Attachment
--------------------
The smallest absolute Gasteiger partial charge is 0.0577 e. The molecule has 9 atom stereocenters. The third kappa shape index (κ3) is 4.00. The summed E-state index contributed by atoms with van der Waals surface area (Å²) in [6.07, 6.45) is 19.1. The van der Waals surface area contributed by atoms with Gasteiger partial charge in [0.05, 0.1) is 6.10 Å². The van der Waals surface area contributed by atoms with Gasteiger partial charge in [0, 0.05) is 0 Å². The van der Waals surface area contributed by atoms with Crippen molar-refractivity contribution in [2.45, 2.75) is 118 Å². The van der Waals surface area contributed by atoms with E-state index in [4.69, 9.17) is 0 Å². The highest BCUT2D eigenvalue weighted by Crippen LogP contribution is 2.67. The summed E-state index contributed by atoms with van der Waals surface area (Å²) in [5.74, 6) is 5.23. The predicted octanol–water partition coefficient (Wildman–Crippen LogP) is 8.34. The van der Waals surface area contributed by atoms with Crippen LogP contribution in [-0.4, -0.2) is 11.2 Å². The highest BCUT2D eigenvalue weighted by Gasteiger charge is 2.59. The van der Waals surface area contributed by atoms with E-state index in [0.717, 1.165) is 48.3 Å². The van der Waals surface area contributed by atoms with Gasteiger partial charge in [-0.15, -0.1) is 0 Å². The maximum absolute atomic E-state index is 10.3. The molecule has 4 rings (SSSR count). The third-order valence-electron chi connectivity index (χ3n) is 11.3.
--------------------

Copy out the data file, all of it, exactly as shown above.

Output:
The smallest absolute Gasteiger partial charge is 0.0577 e. The molecule has 9 atom stereocenters. The third kappa shape index (κ3) is 4.00. The summed E-state index contributed by atoms with van der Waals surface area (Å²) in [6.07, 6.45) is 19.1. The van der Waals surface area contributed by atoms with Gasteiger partial charge in [0.05, 0.1) is 6.10 Å². The van der Waals surface area contributed by atoms with Gasteiger partial charge in [0, 0.05) is 0 Å². The van der Waals surface area contributed by atoms with Crippen molar-refractivity contribution in [2.45, 2.75) is 118 Å². The van der Waals surface area contributed by atoms with E-state index in [4.69, 9.17) is 0 Å². The highest BCUT2D eigenvalue weighted by Crippen LogP contribution is 2.67. The summed E-state index contributed by atoms with van der Waals surface area (Å²) in [5.74, 6) is 5.23. The predicted octanol–water partition coefficient (Wildman–Crippen LogP) is 8.34. The van der Waals surface area contributed by atoms with Crippen LogP contribution in [-0.4, -0.2) is 11.2 Å². The highest BCUT2D eigenvalue weighted by Gasteiger charge is 2.59. The van der Waals surface area contributed by atoms with E-state index in [0.717, 1.165) is 48.3 Å². The van der Waals surface area contributed by atoms with Gasteiger partial charge in [-0.15, -0.1) is 0 Å². The maximum absolute atomic E-state index is 10.3. The molecule has 4 rings (SSSR count). The third-order valence-electron chi connectivity index (χ3n) is 11.3.